Smoking During Pregnancy Affects Genes Involved in Brain Development, U.Va. Researchers Find

Listen to the UVA Today Radio Show report on this story by Marian Anderfuren:

November 23, 2010 — New research from the University of Virginia Health System shows that nicotine use during pregnancy affects genes important in the formation and mechanism of myelin, a fatty brain substance that insulates brain cell connections in regions of the brain associated with neurobehavioral development. 
 
The findings, presented earlier this month at the annual meeting of the Society for Neuroscience in San Diego, may explain why the children of mothers who smoke during pregnancy are more likely to develop such psychiatric disorders as attention deficit hyperactivity disorder, depression, autism and drug abuse.
 
Researchers found that when rodents were given nicotine during pregnancy, their offspring showed changes in myelin genes in specific regions of their brain's limbic system – structures involved with emotion. The effect was strongest in the prefrontal cortex, a region of the brain important for decision-making.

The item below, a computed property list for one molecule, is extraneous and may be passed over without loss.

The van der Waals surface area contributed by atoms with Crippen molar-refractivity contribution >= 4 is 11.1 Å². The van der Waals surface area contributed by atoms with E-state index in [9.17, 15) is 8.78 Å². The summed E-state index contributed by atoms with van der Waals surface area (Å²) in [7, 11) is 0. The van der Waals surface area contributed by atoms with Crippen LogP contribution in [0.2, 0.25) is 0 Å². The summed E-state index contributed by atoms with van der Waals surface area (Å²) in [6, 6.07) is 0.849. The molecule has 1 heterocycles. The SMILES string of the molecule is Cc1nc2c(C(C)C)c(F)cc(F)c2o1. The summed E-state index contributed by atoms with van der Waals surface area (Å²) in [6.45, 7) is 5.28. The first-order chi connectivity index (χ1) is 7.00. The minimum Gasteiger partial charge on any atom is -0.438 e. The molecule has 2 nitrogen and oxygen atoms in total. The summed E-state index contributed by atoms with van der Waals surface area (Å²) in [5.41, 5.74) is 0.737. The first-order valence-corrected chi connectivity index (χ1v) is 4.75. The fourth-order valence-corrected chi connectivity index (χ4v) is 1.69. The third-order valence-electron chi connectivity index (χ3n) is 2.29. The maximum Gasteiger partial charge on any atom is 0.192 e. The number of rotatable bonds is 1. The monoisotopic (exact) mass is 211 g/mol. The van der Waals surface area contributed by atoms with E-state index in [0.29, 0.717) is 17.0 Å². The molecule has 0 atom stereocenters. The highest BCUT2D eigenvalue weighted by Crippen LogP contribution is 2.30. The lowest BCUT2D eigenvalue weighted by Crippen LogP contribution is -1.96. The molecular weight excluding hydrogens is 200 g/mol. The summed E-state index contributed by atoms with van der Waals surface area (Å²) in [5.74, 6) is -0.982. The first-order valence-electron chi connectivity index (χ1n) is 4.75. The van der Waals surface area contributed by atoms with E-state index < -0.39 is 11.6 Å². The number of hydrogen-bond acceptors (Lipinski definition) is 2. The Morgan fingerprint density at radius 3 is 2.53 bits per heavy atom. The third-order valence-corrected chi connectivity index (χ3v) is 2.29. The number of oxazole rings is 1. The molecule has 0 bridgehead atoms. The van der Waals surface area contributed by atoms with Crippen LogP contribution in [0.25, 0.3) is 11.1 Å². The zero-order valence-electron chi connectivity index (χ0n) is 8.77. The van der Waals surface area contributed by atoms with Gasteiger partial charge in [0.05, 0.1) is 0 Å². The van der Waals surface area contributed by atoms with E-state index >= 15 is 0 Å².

"Our research shows that gestational treatment with nicotine significantly modifies myelin gene expression in specific brain regions that are involved in behavioral processes," says Ming Li, a professor in the U.Va. Department of Psychiatry and Neurobehavioral Sciences, who led the study. "Myelin deficits have been observed in adults with various psychiatric disorders. Our findings suggest that abnormal myelination may contribute to the psychiatric disorders associated with maternal smoking."
 
Previous research has shown that maternal smoking during pregnancy has various long-lasting neurobehavioral effects on offspring, Li said. Many psychiatric disorders associated with smoking during pregnancy begin or change symptomology during adolescence, a period of continuous development of the central nervous system. Most of these disorders are thought to be mediated by dysfunction of the limbic system, a collection of brain nuclei that mature during adolescence.
 
Li's research team also identified gender differences in nicotine's effects. Myelin-related genes increased in the prefrontal cortex of the male offspring but decreased in the females. The opposite was observed in the hypothalamic paraventricular nucleus, a brain region involved in the regulation of stress and appetite, among other functions.
 
"These findings suggest that maternal smoking may affect daughters and sons differently," Li said.
 
In addition, the substantial and long-lasting changes by the low dose of nicotine administered to rodents in the study imply that nicotine replacement therapy during pregnancy may carry many of the same risks to children as does smoking during pregnancy.
 
"While further studies are necessary to determine a direct correlation of our initial findings," Li said, "our research lends weight to the necessity of educating women to avoid smoking during pregnancy."
 

 

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